NEW YORK – A new tool for profiling the composition and activity of immune cells in the blood without the need for isolating intact cells could provide a powerful tool for uncovering biomarkers and revealing unknown aspects of immune function in cancer and other diseases.
A group led by Dartmouth University researchers published a study in Nature Communications last week describing the creation of a set of libraries for analyzing methylation array data, and showed that it can yield an accurate picture of the immune cell composition in a sample without the need for isolating actual intact cells via flow cytometry.
According to the authors, the approach can distinguish 12 different cell types in peripheral blood, including closely related cell types such as T-cell subtypes and various granulocytes. In addition, the library includes multiple cell-derived ratios and proportions, such as the neutrophil-to-lymphocyte ratio or naïve-to-memory ratios, totaling more than 56 total immune profile variables.
"With flow cytometry you need a fresh sample or cryopreserved sample, and you are mostly concentrating on cell surface markers, which is a limited set of proteins," said Brock Christensen, co-director of the Cancer Population Sciences Research Program at Dartmouth-Hitchcock's Norris Cotton Cancer Center. "Whereas here we can measure nearly a billion discrete sites in the epigenome to get a super high-resolution picture of … the profile for all of these specific cell types."
"Once you know that information, and you use some robust machine learning approaches to discern the optimal set of CPG sites for the library, then you can take that information and apply it to a whole blood sample," he explained.
According to Christensen and his co-authors, this opens the possibility of studying things like cell counts and characteristics, which would otherwise have required fresh blood samples, using the wealth of archived DNA now collected in cancer and other disease biobanks.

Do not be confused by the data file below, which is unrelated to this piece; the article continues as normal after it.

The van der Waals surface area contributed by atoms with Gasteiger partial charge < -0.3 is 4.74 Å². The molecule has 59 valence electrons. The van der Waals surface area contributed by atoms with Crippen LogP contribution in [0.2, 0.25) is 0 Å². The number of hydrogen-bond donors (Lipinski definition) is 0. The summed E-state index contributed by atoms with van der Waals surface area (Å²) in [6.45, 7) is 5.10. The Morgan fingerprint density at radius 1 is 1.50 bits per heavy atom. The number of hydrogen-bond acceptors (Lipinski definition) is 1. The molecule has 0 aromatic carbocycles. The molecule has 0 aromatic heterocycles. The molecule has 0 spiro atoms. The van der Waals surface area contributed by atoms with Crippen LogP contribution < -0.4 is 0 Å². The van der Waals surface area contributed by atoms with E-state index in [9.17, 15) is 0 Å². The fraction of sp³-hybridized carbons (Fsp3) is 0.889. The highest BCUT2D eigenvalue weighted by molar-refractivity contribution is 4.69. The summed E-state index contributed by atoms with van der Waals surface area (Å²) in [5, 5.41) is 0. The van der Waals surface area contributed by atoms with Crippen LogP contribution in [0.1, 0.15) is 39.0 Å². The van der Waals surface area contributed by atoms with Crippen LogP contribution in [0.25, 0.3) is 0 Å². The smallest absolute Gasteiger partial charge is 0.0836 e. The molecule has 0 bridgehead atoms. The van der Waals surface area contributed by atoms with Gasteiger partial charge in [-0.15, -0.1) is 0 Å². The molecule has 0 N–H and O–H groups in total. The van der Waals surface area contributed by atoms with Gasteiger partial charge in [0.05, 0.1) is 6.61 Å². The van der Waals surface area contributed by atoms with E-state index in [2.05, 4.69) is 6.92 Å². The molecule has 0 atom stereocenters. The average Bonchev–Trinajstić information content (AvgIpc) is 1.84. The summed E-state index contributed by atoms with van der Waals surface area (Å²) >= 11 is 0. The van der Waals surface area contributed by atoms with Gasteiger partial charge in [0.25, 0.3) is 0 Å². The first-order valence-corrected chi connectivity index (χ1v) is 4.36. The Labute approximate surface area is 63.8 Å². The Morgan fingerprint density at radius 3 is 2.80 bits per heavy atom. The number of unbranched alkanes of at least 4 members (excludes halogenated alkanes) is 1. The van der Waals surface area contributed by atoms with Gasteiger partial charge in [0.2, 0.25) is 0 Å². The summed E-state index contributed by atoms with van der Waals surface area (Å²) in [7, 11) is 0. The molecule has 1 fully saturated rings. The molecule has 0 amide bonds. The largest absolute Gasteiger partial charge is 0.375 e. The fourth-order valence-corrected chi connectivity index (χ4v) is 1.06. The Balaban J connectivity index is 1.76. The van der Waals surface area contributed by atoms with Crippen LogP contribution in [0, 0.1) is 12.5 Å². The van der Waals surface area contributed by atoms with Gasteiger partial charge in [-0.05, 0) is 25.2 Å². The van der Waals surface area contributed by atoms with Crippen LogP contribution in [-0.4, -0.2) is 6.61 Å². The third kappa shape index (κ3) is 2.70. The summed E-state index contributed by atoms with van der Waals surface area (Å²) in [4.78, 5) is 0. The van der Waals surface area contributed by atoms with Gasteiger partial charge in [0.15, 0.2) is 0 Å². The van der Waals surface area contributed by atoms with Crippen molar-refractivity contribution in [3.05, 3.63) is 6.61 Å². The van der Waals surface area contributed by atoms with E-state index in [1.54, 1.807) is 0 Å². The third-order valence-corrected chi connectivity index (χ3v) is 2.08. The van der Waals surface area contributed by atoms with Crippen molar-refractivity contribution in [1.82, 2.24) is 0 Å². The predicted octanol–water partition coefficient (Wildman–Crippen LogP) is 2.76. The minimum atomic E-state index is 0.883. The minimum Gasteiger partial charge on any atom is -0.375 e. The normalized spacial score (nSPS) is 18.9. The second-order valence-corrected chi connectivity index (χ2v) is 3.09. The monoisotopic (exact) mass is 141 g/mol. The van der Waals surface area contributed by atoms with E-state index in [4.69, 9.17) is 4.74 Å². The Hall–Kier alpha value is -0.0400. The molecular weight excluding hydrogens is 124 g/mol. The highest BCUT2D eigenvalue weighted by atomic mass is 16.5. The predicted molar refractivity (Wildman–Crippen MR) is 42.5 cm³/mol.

RNA-based approaches are already being used in this vein, most notably, T-cell repertoire sequencing.
But Christensen said that DNA methylation offers a much better venue. "One of the nice things about methylation is that the methylation mark on a given site is seen as either present or absent. So the accuracy of DNA methylation-based methods are always going to outperform an RNA-based deconvolution method," he said.
"It just will never be as good because you can have widely variable numbers of cell-specific transcripts within a given cell type." This means the deconvolution operation, "the math underlying separating all of the components … it just won't work as well."
The DNA methylation array methodology behind the new approach is something investigators "stumbled on" several years ago in studies comparing methylation in blood from cancer patients and controls.
"We were seeing these huge [differences] between cases and controls, but it was really just that the sick people have a different immune profile, so we started to think, how do we deal with that? Can we adjust for the differences in immune cell proportions so that we can look for the sort of independent effects of methylation?"
According to Christensen, the landmark paper debuting an approach to use immune cell contributions to clean up methylation array data was published by Oregon State University researcher Andy Houseman in 2012. This has since become widely used in epigenetic epidemiology, with Christensen's co-author and CPS colleague Lucas Salas following up in 2018 with an updated reference library optimized for the current standard of Illumina array platforms.
Initially, Christensen and colleagues were focused on using these methods to help adjust methylation analyses for the relative contribution of immune cells. "It was only a few years ago that that we started to realize that … instead of just using it to adjust in models where we're interested in methylation, why don't we actually ask questions about the immune system?" Christensen said. "Now that's become our focus, particularly in an era of … rapidly emerging immunomodulatory therapies," he added.